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Couple aux têtes pleines de nuages

Couple aux têtes pleines de nuages

Salvador Dalí (in 1936)

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The portraits of this couple, Dalí and his wife Gala, are formed by the contours of the frames. The composition of this work - the position of the heads - is borrowed from a famous painting by one of Dalí's favourite artists, the French painter Jean François Millet. 'The Angelus' shows a farmer and his wife saying evening prayers in their field. Dalí and Gala have assumed the same postures.

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Specifications

Title Couple aux têtes pleines de nuages
Material and technique Oil on panel
Object type
Painting > Painting > Two-dimensional object > Art object
Location This object is in storage
Dimensions Height 82.5 cm
Width 52.5 cm
Artists Kunstenaar: Salvador Dalí
Accession number 2988 a-b (MK)
Credits Aankoop met steun van / Purchase with the support of: Stichting Museum Boijmans Van Beuningen, Vereniging Rembrandt, Prins Bernhard Fonds, Erasmusstichting, Stichting Bevordering van Volkskracht Rotterdam 1979
Department Modern Art
Acquisition date 1979
Age artist About 32 years old
Collector Collector / Edward James
Exhibitions The Collection Enriched (2011)
Gek van surrealisme (2017)
De collectie als tijdmachine (2017)
External exhibitions Dalí ontmoet Vermeer (2011)
Dalí (2012)
Dalí, Ernst, Miró, Magritte... (2016)
Surreal Encounters - Collecting the Marvellous (2016)
Dal nulla al sogno (2018)
Material
Object
Geographical origin Spain > Southern Europe > Europe

Please note: The metadata of this object have not been checked.
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Author Marijke Peyser

Although the title of Salvador Dalí’s diptych, Couple aux têtes pleines de nuages, does not explicitly refer to the artist and his muse Gala, the portraits do indeed feature the painter and his mistress. This is confirmed by the photographs that Cecil Beaton took of the works of art in the year Dalí and Gala posed behind the figures.[1]

The unusual shape Dalí gave each portrait corresponds to the upper parts of the bodies of the man and the woman in Jean-François Millet’s L’Angélus (1857-59). In the early 1930s Dalí made a number of works that literally cite L’Angélus or refer to it.[2] The artist believed that this work by Millet was ‘the most disturbing, the most enigmatic, the most layered, the richest work in terms of unconscious thoughts that was ever made’.[3] With due regard for his ‘paranoiac-critical method’ Dalí was inspired by this nineteenth-century painting. In the essays ‘L’âne pourri’ (1930) and ‘Interprétation paranoïaque-critique de l’image obsédante de L’Angélus de Millet’ (1933) Dalí explained that his method allowed him to analyse his own paranoid thoughts, to keep the obsessions and hallucinations that were caused by this illness under control and to use them in his creative work.[4] Instead of a simple farmer and his wife who cease their work in the twilight and recite the Ave Maria, Dalí saw the woman as a praying mantis getting ready to devour the man. Dalí saw the man, who according to him was trying to hide his erection with his hat, as her victim who was going to die.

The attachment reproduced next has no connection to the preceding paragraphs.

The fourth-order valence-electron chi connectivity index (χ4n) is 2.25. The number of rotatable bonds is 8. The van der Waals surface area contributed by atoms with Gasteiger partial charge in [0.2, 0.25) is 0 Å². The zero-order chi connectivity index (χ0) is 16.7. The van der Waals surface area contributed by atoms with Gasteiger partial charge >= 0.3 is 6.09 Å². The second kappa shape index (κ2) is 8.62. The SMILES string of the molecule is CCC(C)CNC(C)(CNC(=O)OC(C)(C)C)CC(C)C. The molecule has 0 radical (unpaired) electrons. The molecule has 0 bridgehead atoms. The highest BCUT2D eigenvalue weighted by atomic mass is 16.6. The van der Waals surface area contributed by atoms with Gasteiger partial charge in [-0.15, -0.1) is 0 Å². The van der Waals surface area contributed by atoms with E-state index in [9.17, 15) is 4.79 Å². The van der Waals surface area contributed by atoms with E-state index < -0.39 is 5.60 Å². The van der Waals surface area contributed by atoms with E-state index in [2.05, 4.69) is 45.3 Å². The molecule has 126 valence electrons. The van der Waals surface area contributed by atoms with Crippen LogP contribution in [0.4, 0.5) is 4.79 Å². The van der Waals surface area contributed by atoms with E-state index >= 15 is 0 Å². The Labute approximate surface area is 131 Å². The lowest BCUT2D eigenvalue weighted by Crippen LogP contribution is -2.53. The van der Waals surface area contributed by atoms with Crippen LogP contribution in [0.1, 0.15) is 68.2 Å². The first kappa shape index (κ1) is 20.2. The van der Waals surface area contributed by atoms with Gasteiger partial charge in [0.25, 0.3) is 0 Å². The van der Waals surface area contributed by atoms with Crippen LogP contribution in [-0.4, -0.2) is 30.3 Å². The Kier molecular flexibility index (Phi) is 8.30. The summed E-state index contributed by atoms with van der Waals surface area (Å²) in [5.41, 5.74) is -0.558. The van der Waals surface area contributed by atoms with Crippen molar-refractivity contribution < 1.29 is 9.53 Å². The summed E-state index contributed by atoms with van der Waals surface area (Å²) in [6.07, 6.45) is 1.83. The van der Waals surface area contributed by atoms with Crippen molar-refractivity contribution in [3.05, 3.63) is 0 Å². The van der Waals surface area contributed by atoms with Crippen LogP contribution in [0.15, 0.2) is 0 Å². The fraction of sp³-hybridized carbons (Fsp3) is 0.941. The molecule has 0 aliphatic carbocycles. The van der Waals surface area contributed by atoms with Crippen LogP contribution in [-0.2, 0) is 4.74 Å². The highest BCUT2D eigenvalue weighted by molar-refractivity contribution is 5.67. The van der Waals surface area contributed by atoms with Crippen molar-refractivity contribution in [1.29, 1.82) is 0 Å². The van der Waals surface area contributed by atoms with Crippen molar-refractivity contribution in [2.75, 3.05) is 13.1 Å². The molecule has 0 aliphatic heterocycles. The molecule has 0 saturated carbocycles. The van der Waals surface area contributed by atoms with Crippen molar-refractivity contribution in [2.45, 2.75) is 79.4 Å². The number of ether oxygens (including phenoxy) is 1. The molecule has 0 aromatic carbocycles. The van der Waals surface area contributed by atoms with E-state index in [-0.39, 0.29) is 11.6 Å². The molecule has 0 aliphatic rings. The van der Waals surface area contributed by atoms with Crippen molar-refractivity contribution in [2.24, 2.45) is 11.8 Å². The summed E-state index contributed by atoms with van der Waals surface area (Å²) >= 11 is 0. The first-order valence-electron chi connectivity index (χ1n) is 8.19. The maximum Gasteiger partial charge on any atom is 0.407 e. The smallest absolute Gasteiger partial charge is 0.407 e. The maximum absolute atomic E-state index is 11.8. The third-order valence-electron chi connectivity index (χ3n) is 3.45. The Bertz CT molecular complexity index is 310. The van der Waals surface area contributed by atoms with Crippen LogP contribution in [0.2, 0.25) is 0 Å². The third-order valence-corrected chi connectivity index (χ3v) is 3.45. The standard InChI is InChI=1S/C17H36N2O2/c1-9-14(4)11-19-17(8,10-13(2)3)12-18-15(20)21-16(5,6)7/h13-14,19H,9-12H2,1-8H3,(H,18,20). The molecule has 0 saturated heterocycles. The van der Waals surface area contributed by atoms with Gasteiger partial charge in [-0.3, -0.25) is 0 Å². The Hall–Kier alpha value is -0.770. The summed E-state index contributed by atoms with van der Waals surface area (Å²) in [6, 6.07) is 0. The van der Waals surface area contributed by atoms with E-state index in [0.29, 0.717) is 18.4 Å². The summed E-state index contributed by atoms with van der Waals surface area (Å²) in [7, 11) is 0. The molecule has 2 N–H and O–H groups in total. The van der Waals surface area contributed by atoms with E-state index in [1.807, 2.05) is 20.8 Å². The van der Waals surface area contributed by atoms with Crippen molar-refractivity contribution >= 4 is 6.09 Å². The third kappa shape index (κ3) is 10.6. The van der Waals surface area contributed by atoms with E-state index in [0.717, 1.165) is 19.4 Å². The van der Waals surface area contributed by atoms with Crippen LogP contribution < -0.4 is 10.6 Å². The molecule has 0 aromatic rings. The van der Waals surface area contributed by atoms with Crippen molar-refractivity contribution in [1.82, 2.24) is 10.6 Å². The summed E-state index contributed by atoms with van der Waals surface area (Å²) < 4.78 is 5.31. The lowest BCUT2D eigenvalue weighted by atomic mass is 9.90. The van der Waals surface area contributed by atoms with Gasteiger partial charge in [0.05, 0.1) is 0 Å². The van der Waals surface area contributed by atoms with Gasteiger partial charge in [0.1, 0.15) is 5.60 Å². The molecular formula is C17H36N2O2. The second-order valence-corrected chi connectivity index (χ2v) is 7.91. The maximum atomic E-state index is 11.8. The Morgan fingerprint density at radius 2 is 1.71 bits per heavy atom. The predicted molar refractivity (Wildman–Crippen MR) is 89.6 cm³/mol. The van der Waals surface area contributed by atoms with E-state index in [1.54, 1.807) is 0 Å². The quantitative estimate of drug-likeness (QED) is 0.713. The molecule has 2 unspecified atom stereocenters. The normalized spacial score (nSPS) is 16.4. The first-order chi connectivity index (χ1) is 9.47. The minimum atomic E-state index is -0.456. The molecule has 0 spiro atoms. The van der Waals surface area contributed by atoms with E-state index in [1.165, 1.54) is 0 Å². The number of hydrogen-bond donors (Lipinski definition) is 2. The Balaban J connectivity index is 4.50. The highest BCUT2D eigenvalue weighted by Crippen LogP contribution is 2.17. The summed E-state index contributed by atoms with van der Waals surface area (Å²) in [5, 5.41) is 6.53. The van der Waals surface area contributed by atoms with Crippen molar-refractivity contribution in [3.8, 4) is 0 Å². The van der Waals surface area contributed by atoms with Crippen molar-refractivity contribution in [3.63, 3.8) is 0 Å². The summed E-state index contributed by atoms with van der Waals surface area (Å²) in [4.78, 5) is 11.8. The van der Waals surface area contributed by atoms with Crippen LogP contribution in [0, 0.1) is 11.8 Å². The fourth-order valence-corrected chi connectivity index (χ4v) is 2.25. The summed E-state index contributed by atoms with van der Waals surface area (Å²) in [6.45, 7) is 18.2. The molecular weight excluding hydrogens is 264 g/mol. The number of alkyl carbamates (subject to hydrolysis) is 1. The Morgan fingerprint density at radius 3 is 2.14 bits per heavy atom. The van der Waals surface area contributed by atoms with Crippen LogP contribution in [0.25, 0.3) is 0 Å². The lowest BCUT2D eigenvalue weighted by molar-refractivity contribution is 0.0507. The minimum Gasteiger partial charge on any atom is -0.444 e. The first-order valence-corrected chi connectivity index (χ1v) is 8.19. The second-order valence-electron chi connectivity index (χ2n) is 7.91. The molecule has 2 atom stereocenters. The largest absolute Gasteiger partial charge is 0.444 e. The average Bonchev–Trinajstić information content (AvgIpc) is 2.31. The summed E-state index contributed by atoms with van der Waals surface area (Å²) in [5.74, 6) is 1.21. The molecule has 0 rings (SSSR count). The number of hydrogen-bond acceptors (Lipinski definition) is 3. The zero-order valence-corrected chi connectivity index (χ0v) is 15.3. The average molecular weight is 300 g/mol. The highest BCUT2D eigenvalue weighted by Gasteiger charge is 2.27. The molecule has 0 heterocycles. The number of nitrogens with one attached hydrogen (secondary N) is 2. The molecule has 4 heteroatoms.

Couple aux têtes pleines de nuages is also the title of another diptych that Dalí likewise painted in 1936.[5] These are probably two men and the work refers to the friendship between the poet Federico García Lorca and Dalí.[6] On 19 August 1936 Lorca was killed by the Fascists during the Spanish Civil War (July 1936 – April 1939). The loss of his childhood friend reminded Dalí of Lorca’s oft-expressed fear of death that led him to repeatedly act out informally, in Dalí’s presence, his death, burial and decomposition.[7] In the ‘Lorca period’, from 1925 to 1927, Dalí depicted Lorca’s head accompanied by, or linked to the shadow of the painter’s head.[8] In the diptych death has separated them. The depiction of the poet and the painter is similar to the description that Ian Gibson, an expert on the life and work of the two Spaniards, gave of the work: ‘Dali’s oval face and characteristic little stick-out ears, juxtaposed with Lorca’s broad head, the ears of which, also prominent, contrast, in their chunkiness, with the painter’s’.[9]

 

Footnotes

[1] Descharnes/Néret 2005, p. 272, no. 610.

[2] See for example L’Angélus (c. 1932), Le spectre de l’Angélus (c. 1934), L’Angélus architectonique de Millet (1933), Atavisme du crépuscule (1933/34), Les chants de Maldoror (1934), L’Angélus de Gala (1935), La Gare de Perpignan (1965), Aurore, midi, couchant et crépuscule (1979).

[3] Paris/Madrid 2012-13, p. 172.

[4] Paris 1979, vol. I, for ‘L’âne pourri’, see pp. 276-77; for ‘Interprétation paranoïaque-critique de l’image obsédante de L’Angélus de Millet’, see Minotaure, Revue artistique et littéraire, 1 (1933).

[5] See Descharnes/Néret 2005, p. 272, no. 612.

[6] See Venice/Philadelphia 2004-05, p. 256.

[7] Gibson 1997b, pp. 185-86.

[8] Gibson 1997a, p. 168; see for example Natura morta (Invitació a la son) (1926) and Nature morte au clair de lune (1926).

[9] Ibid., p. 172.

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